Natalie Barone, RN, BSN, started following patient Roger Brainerd after he had back surgery at Barnes-Jewish Hospital. She made sure home health contacted him and set up his first home care appointment. 

“I was able to speak with the patient’s significant other and educate her on red flags to watch for after his surgery,” Barone says. “She was performing dressing changes, so we focused on signs of infection that should be reported immediately. Roger did have questions for his doctor when he got home, so I also got those answered for him.”

Care partners also discuss discharge instructions with their patients who have been in the hospital to make sure they have a follow-up appointment with their provider. They help patients communicate with their provider so their questions and concerns can be addressed in a timely manner, and help educate patients and their caregivers on their diagnosis and how to identify when they should call their doctor to catch issues early. 

“Natalie calls now every couple of weeks to see how I’m doing and if there have been any challenges,” says Brainerd. “She shows genuine concern. It’s nice to have someone like her as a resource. I’m doing well and doing my physical therapy.”

Social workers on the team consider all aspects of a patient’s life and how that impacts their health and health care decisions. They also connect with patients by phone to provide information and resources to help them meet their health care goals. 

LeTicia, a patient working with Bethany Goff, MSW, LCSW, found the information she was provided about mental health therapists useful.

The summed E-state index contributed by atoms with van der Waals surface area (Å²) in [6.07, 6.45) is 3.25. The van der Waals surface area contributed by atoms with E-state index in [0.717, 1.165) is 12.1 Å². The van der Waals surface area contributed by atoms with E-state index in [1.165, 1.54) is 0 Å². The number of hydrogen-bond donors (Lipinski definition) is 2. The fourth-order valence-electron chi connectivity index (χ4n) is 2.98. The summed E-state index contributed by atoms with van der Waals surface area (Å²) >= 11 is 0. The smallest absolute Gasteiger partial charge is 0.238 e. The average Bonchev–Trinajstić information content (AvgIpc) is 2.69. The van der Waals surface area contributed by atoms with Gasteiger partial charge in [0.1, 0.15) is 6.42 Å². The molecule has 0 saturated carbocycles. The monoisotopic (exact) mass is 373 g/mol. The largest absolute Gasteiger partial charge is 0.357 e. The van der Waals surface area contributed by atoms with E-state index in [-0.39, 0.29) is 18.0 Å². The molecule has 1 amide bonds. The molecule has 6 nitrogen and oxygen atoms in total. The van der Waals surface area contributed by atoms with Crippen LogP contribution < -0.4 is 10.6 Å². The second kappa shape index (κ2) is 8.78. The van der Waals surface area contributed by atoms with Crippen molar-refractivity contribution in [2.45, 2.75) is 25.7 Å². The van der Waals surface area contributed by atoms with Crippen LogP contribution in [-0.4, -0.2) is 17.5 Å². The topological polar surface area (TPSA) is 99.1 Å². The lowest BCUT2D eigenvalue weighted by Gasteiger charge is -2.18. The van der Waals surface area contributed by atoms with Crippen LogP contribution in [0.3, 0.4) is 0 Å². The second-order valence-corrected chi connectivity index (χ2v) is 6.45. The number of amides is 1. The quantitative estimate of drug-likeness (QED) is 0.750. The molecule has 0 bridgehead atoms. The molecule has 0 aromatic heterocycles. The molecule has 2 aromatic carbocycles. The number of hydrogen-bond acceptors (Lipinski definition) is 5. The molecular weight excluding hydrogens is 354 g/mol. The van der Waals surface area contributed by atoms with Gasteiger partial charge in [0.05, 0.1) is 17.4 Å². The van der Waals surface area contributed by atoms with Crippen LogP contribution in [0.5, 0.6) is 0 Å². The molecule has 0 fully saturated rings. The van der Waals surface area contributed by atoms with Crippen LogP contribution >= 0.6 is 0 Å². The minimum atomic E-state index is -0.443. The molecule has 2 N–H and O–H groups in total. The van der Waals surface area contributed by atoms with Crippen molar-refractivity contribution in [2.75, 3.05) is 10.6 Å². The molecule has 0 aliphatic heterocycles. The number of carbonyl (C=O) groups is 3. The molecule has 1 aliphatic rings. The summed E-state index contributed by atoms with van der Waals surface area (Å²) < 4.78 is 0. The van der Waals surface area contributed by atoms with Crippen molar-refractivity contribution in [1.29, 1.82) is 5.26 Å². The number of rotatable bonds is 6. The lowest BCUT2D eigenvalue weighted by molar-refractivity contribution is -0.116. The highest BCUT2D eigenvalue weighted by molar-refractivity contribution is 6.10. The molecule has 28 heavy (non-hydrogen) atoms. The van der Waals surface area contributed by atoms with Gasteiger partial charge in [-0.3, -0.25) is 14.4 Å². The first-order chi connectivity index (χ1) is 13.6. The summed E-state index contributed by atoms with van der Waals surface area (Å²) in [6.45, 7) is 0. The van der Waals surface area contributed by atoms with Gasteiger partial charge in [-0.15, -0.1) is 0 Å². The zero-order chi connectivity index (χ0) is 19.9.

“Bethany has been extremely helpful and I talk to her every other week,” LeTicia says. “I feel more in control now and can also call her when I need her.” 

ACO patients can check in by phone for peace of mind

Tinika Bunch

Tinika Bunch, LPN, listened carefully to her new BJC Accountable Care Organization (ACO) patient as she took the patient’s medical history by phone. The patient suffered with chronic obstructive pulmonary disease (COPD), and was always short of breath and often home alone. Bunch, an ACO care partner, immediately thought of a new program offered at no cost to patients through BJC ACO. 

The program, called Epharmix, is a phone check-in service for those with COPD and congestive heart failure. Signing up for the service is optional, but it’s a way a patient’s primary care physician team can stay up-to-date with the patient’s  lung and heart health.

“I explained the program to the patient and that I thought it would be perfect for her. She was very excited about getting started,” Bunch says. “The patient said she felt better knowing she would be called twice a week, and a care partner would call her if she indicated that she was in distress. It’s a great benefit to have a program that will assist patients, especially patients who may not have family or friends who can check up on them on a regular basis.”

Patients receive computerized phone calls or text messages asking about their breathing, swelling in their legs, weight gain and their quality of life. Answering is fast and easy and keeps their primary care physician team informed of their lung and heart health.

If patients call the service, it connects them to their BJC ACO care partner. Calls begin two times per week soon after they enroll, and patients can opt out at any time. 

“This product is not intended to replace the communication that patients have with their provider,” Bunch says. “Instead, it provides them and their families with a little extra peace of mind.”

Visit www.bjcaco.org for more information.

Karen Gallagher, karen.stewart@bjc.org